The firing of James Comey as FBI director thrust Deputy Attorney General Rod Rosenstein, a figure previously little known outside Washington's political circles, into the spotlight, The Hill reported Monday.
It was a memo Rosenstein wrote at the request of the White House that administration officials said played a part in President Donald Trump's decision to fire Comey, although the president later maintained he was going to fire him "regardless of the recommendation."
That memo, and Rosenstein's involvement as leading the investigation into Russian involvement in the 2016 presidential election, raised suspicions about his motives for suggesting Trump fire Comey.
Rosenstein, a 27-year Justice Department veteran, was a figure who previously enjoyed bi-partisan support in a political climate that's become increasingly divisive under Trump's administration. Rosenstein is now referred to as "one of the most polarizing figures in Washington," according to The Hill.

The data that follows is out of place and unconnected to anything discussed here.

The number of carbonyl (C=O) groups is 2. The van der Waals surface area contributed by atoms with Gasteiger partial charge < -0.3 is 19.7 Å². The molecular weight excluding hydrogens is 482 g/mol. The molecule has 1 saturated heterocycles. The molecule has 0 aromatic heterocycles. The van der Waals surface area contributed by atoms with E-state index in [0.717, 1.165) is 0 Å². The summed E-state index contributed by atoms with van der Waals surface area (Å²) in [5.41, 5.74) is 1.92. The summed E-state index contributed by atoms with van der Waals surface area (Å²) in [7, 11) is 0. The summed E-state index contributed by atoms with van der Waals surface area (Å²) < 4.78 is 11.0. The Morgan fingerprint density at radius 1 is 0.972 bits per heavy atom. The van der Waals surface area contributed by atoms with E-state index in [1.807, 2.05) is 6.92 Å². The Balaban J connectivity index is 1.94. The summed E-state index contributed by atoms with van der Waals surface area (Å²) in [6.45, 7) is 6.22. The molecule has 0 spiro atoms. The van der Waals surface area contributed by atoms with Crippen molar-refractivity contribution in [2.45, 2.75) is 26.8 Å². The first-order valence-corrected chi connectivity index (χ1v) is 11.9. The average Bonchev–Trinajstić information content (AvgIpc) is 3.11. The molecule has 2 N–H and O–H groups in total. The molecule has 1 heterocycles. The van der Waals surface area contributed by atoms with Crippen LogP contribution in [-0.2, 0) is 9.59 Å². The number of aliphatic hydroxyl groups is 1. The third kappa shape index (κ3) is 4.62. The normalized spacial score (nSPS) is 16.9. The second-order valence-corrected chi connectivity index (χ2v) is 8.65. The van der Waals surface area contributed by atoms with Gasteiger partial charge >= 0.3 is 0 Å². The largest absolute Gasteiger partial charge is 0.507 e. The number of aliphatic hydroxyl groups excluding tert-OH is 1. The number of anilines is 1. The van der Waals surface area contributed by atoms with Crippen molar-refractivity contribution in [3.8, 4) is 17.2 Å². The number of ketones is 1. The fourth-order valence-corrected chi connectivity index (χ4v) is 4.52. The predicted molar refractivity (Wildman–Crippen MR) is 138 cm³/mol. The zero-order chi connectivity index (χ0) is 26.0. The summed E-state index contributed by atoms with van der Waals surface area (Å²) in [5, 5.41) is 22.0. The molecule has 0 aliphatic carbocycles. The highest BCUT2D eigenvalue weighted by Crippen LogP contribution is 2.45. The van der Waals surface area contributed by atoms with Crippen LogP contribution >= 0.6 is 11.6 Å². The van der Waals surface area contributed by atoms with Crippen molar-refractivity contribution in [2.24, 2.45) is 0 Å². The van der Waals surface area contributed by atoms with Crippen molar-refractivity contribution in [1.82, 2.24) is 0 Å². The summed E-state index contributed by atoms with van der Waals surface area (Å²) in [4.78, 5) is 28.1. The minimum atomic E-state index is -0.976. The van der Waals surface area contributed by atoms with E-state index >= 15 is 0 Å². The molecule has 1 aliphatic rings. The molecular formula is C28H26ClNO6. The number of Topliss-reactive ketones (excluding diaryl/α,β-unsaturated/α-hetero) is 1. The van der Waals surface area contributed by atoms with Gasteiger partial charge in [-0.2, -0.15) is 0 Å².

Rosenstein is not without supporters, but critics continue to weave a narrative focusing on the presumption the Trump White House was attempting to bury the Russian investigation, abetted by Rosenstein's memo criticizing Comey's performance when he made public statements about the investigation into the email scandal of former Secretary of State Hillary Clinton.
"I've now read Deputy Attorney General Rod Rosenstein's memo three times. With each read I've become more troubled by the contents of this unusual document," Sen. Dianne Feinstein, D-Calif., said in a statement.
Rosenstein initially argued against appointing a special counsel in the Russia investigation, and White House officials supported his position.
"We don't think it's necessary," White House spokeswoman Sarah Sanders said on Thursday. "You've got the deputy attorney general, who I would say is about as independent as it comes, due to the fact that he has such bipartisan support."
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